Wednesday, December 10, 2014

Chapter One – Introduction to Biblical Archaeology

Chapter One ASSUMPTIONS    p. 33
1. History is Reliable
2. Pluralistic Audience
3. Selective Scope
4. Can’t Please Everyone
DEFINITION OF BIBLICAL ARCHAEOLOGY    p. 34

SHORT HISTORY OF BIBLICAL ARCHAEOLOGY    p. 35
  • Antiquarians
  • Nationalism
  • Rosetta Stone
Fig 01 Jean-François Champollion (1790–1832)
Fig 02 Transport of the winged bull at Nimrod
  • Filling Museums
  • Mesopotamian Expeditions
Fig 03 Sir Austen Henry Layard (1817–1894)
  • Deciphering the Tablets
Fig 04 Sir Henry Creswicke Rawlinson (1810–1895)
  • Palestine Surveys
  • Egyptian Controversy
Fig 05 Sir Flinders Petrie (1853–1942)
  • Pottery Dating and Stratigraphy
Fig 06 Stratigraphy of a Tell
Fig 07 Oil Lamp Pottery Styles
  • Chronology and the Dating System 
Fig 08 City wall at Tall el-Ḥammâm
  • BC and AD   
  • C.E. and B.C.E.   
  • BP   
  • Ancient Egyptian Chronology  
Fig 09 Professor Nelson Glueck (1900– 1971)
  • OT Chronology   
  • NT Chronology   
  • Three-Age Dating System   
  • Approach to Numbers   
  • Archaeology and Intelligence Work   
CHARACTERISTICS OF ARCHAEOLOGY    p. 55
1. A Team Player   
2. A Volunteer Enterprise  
3. A Destructive Science   
4. A Potsherd is Their Text  
5. A Preoccupation with Squares   
6. An Obsession with Documentation   
7. A Need for Funding   
THE ROLE OF ARCHAEOLOGY    p. 56
Fig 10 Lion Gate of Ḫattuša (Boğazköy)
LIMITATIONS OF ARCHAEOLOGY    p. 59
1. Old Does Not Make It True   
2. To Err is Human   
3. We Have Only Scratched The Surface   
4. We See Through a Glass Darkly   
5. We All Have Presuppositions   
6. A Subjective Interpretation   
7. Politics Play a Role   
8. The Scourge of Looters   
MINIMALIST VS MAXIMALIST APPROACH    p. 61
Fig 11 Pottery jar handles stamped with seals reading lmlk ("belonging to the King").
  • Minimalist View   
  • Maximalist View   
DIRECT AND INDIRECT EVIDENCE    p. 64

TOLERANCE    p. 65

ARCHAEOLOGICAL FALLACIES    p. 66
1. The Fallacy of Neutrality    p. 66
2. The Fallacy of Seeing More Than is There    p. 66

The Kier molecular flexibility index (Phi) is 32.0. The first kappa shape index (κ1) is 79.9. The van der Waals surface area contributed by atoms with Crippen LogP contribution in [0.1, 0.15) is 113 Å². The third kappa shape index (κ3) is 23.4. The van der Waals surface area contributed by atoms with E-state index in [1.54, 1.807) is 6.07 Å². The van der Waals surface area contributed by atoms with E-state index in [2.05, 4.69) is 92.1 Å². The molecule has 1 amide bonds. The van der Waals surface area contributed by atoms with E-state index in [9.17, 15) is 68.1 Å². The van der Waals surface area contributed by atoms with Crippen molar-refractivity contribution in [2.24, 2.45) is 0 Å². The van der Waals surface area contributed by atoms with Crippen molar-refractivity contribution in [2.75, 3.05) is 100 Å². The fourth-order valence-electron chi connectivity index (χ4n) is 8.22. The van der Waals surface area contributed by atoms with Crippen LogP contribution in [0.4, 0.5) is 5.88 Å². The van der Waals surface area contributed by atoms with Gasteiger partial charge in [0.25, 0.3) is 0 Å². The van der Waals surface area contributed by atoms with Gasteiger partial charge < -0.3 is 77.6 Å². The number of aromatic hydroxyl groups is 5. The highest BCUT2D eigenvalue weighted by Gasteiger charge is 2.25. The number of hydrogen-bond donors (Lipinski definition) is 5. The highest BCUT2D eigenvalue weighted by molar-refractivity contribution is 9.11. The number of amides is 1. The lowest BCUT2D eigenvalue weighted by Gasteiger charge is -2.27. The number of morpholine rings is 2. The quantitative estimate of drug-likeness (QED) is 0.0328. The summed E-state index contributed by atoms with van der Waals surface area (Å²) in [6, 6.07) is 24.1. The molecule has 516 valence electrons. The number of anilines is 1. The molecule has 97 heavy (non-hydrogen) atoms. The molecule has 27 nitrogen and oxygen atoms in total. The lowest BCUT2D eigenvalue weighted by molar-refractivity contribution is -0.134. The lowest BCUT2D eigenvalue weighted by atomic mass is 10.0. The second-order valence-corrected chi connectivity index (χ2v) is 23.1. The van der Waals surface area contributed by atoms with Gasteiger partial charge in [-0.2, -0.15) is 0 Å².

3. The Fallacy that Archaeology is an Exact Science    p. 67
4. The Fallacy that Archaeology is a Monologue    p. 67
5. The Fallacy that the a priori Method is Bad Science    p. 67
6. The Fallacy that the Simplest is Always the Best Answer    p. 68
7. The Fallacy of Fitting a Square Peg Into a Round Hole    p. 68
8. The Fallacy of Negative Proof   p. 69
9. The Fallacy that the Geography of the Bible is Unreliable   p. 70
10. The Fallacy that Most Biblical Sites Have Been Identified Using an Inscription   p. 71
11. The Fallacy that a Surface Survey is the Same as an Excavation    p. 72
12. The Fallacy that All Archaeologists Use the Same Date System  p. 72
EXCAVATION METHODS    p. 72
  • How to Tell a Tell? p.72
Fig 13 Tall el-Ḥammâm on the eastern side of the Jordan Valley.
  • Choosing a Site p.73
  • The Tells Utilitarian Essentials 
  • Permits    p. 75
  • Surveying the Site    p. 75
  • Excavating the Site    p. 75
  • Phases   
  • Excavation Methods   
  • Setting Up the Work Area   
  • Excavation   
  • Tools of the Trade   
  • Data Collection   
  • Drawings   
Fig 16 Square drawing of square 16B1 in the Roman bath complex at Tall el-Ḥammâm
  • Pottery Washing   
  • Pottery Reading   
  • Pottery Mending  
  • Baulk Reading   
  • Records and Photographs  
  • Publishing the Finds   

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